Saturday, August 6, 2005
When 4-year-old Grace Geraghty saw the giant orange art car shaped like a human head, all she could do was run over to it. After inspecting a microscopic paint chip on one of the car's teeth, she scrunched up her nose and said, "Daddy, he needs to brush his teeth."
Grace's father, Mike, agreed.
"He'd need an awfully big toothbrush, don't you think?" he asked.
Grace nodded her head and ran off to the car with a giant metallic butterfly attached to it.
"That other car was silly, but this one I love," she said.
The art cars were one of the main attractions of the third annual Beaux Arts on the Mountain, held Saturday at Torian Plum Plaza. Beaux Arts featured several eclectic cars, hubcap art, Irish music and stories, street painting and lots of bubbles.
Steamboat Springs Arts Council Assistant Director Jen Jones said the arts festival is designed to bring artistic diversity to the community and let people see a different side of what is traditionally considered art.
"It's fine arts but it's more unique than that because we're celebrating the senses with all of the colorful exhibits," Jones said.
The Geraghtys were visiting Steamboat for the weekend and were glad to see the same art car, the official mirrored lizard car that everyone in town has seen, back for a second year.
"We're having a great day here," Mike Gerachty said.
Other events included folk music by Carrie Elkin, Irish music, dancers and stories to entertain children. There were stilts and a giant solar-powered bubble tower set up in the middle of the festival.
New to the arts festival this year was the hubcap art silent auction. Jones said community members ages 6 and older decorated hubcaps and entered them into the auction to benefit the Arts Council.
"Those are really neat, too," Jones said.
Some of the hubcaps featured themes like the hubcap covered in paper mache grapes and wine corks, while other hubcaps featured collages of beads, glitter, marbles and paint. There was even a hubcap dedicated to the Beatles.
Even though the hubcaps were finished works of art, there were several other opportunities for people to express their creative sides.
Elena Press, 7, visiting from Pennsylvania, found her artistic calling at the festival by painting a small canvas with tempera paint.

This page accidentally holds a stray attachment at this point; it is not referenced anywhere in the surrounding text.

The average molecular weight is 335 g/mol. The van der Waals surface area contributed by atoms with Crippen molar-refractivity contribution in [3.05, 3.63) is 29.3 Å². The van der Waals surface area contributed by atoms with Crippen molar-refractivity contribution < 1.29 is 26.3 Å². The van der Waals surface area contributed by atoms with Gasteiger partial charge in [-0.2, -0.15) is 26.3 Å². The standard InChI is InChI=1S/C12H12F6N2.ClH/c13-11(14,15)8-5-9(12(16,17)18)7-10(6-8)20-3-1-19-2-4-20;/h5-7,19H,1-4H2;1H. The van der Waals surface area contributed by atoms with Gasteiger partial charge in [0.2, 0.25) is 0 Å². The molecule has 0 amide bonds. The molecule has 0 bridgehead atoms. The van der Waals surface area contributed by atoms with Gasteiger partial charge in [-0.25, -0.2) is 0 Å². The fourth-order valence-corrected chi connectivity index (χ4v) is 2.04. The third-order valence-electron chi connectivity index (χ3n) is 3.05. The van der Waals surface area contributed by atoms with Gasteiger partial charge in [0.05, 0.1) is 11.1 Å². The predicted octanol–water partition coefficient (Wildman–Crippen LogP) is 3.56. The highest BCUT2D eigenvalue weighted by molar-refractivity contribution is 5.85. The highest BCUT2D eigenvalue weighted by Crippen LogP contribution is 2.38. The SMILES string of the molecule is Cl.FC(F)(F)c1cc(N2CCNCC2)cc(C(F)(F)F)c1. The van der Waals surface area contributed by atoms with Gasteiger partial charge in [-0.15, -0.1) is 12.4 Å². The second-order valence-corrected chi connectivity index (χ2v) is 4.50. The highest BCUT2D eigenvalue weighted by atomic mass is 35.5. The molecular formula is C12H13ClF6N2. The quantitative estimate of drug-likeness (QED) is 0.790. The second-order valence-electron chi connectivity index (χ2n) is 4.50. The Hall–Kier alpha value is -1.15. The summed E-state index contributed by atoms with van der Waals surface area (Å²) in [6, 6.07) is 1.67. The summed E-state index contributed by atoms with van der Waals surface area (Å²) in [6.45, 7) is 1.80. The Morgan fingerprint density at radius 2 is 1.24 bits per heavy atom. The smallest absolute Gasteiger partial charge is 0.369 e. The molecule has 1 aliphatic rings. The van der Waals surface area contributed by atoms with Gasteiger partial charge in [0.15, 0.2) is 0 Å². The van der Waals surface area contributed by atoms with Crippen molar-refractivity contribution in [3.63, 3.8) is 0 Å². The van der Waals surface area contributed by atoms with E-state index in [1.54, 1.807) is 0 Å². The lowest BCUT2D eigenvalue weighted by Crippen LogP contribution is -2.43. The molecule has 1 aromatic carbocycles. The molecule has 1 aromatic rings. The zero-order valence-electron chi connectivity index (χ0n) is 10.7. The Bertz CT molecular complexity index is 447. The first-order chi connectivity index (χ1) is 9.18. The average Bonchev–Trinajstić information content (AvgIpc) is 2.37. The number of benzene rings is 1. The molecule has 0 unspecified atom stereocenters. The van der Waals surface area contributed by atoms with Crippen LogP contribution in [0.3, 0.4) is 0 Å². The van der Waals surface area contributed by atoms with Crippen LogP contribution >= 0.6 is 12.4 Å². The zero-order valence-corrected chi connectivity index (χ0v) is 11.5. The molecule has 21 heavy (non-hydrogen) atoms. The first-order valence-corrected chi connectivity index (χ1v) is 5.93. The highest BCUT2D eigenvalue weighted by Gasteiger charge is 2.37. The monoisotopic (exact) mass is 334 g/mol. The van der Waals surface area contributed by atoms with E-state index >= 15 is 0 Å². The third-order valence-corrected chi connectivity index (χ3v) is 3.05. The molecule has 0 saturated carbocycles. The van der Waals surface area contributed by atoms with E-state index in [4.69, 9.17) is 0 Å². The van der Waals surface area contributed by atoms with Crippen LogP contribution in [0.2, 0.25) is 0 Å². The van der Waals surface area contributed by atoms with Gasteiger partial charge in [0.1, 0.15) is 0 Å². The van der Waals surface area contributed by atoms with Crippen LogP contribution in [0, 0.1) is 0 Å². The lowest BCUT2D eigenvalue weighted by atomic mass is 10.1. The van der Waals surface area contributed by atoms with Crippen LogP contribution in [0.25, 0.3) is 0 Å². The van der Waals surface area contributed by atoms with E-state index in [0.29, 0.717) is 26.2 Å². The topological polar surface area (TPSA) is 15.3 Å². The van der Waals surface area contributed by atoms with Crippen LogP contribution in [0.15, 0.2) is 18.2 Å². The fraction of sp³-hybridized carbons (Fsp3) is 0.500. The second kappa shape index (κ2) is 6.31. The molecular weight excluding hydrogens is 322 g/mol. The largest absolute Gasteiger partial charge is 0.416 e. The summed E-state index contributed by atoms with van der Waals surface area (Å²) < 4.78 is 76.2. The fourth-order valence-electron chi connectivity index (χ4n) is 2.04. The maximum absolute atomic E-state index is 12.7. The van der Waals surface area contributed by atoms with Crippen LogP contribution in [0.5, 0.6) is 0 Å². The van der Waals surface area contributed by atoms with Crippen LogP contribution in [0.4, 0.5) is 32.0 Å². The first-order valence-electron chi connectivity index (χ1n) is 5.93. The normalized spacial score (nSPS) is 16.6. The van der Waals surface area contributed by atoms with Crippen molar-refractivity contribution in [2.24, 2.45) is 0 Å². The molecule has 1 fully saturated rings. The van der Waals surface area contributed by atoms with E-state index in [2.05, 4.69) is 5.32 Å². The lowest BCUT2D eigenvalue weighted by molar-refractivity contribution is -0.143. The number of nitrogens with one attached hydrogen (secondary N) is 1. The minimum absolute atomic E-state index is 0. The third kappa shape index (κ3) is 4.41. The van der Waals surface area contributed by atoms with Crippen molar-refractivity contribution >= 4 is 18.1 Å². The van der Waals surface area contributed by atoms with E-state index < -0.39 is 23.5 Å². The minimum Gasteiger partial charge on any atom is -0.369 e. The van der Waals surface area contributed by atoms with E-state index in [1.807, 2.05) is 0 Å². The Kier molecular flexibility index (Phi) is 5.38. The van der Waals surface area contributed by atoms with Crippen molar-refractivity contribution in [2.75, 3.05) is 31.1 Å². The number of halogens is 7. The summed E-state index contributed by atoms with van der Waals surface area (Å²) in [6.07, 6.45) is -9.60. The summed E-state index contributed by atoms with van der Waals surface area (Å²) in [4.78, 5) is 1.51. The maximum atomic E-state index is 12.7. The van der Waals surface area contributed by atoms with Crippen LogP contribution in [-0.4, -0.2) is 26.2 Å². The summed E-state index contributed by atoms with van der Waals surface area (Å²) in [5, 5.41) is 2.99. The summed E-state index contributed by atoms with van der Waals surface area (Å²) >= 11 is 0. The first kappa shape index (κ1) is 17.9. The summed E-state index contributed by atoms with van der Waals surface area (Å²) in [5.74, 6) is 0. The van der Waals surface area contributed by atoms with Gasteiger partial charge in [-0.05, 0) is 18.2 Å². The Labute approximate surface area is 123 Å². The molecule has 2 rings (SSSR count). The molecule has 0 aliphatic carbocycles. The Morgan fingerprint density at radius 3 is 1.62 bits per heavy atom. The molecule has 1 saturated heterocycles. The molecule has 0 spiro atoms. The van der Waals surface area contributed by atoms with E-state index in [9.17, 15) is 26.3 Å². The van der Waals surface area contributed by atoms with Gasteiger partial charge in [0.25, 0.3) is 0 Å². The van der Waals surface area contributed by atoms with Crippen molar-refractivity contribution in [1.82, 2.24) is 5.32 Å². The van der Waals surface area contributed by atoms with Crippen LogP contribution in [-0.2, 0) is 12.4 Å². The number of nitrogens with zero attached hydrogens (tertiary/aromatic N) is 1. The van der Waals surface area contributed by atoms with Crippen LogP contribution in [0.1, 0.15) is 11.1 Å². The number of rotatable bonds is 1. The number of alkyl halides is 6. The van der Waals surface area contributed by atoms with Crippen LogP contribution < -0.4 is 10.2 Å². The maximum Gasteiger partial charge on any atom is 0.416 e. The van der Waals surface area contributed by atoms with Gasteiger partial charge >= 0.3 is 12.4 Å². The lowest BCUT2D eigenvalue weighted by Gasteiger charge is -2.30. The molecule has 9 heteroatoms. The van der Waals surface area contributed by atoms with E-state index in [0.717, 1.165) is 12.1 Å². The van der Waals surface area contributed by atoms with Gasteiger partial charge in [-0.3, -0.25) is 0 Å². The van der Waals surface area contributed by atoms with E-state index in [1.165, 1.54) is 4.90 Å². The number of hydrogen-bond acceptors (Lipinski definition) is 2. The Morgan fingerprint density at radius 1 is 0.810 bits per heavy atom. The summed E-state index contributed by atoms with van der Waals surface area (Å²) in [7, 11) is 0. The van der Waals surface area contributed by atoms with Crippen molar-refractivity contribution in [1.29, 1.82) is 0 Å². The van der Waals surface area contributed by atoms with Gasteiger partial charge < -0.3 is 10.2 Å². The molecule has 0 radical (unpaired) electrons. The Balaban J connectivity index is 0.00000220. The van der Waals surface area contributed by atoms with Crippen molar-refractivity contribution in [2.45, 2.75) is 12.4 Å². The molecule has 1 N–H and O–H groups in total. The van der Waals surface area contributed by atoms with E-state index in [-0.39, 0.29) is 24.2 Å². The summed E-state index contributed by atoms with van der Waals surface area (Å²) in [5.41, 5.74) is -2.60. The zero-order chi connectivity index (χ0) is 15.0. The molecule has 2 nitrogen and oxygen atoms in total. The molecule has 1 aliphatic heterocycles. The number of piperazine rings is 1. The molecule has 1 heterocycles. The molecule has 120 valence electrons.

Her creation will be added to a developing art car.
"I am painting an ocean and a sky and a sun," she said.
Press was able to finish her masterpiece in about five minutes.
The van belongs to Wendi Hollenbeck, owner of Art Factory, an art haven for children in Edwards.
Hollenbeck, a former art teacher, began the business to provide an opportunity for children to do art programs after school and during the summer since so few art programs exist in public schools.
Now, Hollenbeck is collecting all the art her students do and gluing them to her car with the hopes that the white van eventually will be covered with canvases, sculptures and other pieces of work. Right now, Hollenbeck has an impressive collection of work as well as paintbrushes framing the windows and markers decorating the hubcaps.
"It dawned on me that the kids would love this," she said.
Festival-goers also had an opportunity to get in touch with their creative sides by painting the sidewalks for the festival.
Strada D'Arte is a type of Italian street painting that allows artists to use crushed pastels mixed with water to create rich vibrant scenes.
There were seven scenes including a scene of Kyoto, Japan, a Mount Werner scene, and a Van Gogh replica.
Jody Elston of Stagecoach and her children, Rachel, 15, and Zane, 11, worked all day to perfect Jody's "Peace on Earth" sidewalk scene.
Elston designed the drawing herself and it featured a sun with a diverse group of people holding hands around the sun.
Elston balanced herself on a skateboard while she worked and let passersby help if they had the desire.
"I love being a part of this event. I think it's absolutely amazing," she said.
Elston said the sidewalk paintings could last up to two weeks barring rain.
Jones said she was glad there was a steady stream of people coming in and out of the festival all day and that the arts council hopes to improve the event every year, making it bigger and better.
"We've had a blast this year," she said.
--To reach Alexis DeLaCruz, call 871-4234 or e-mail firstname.lastname@example.org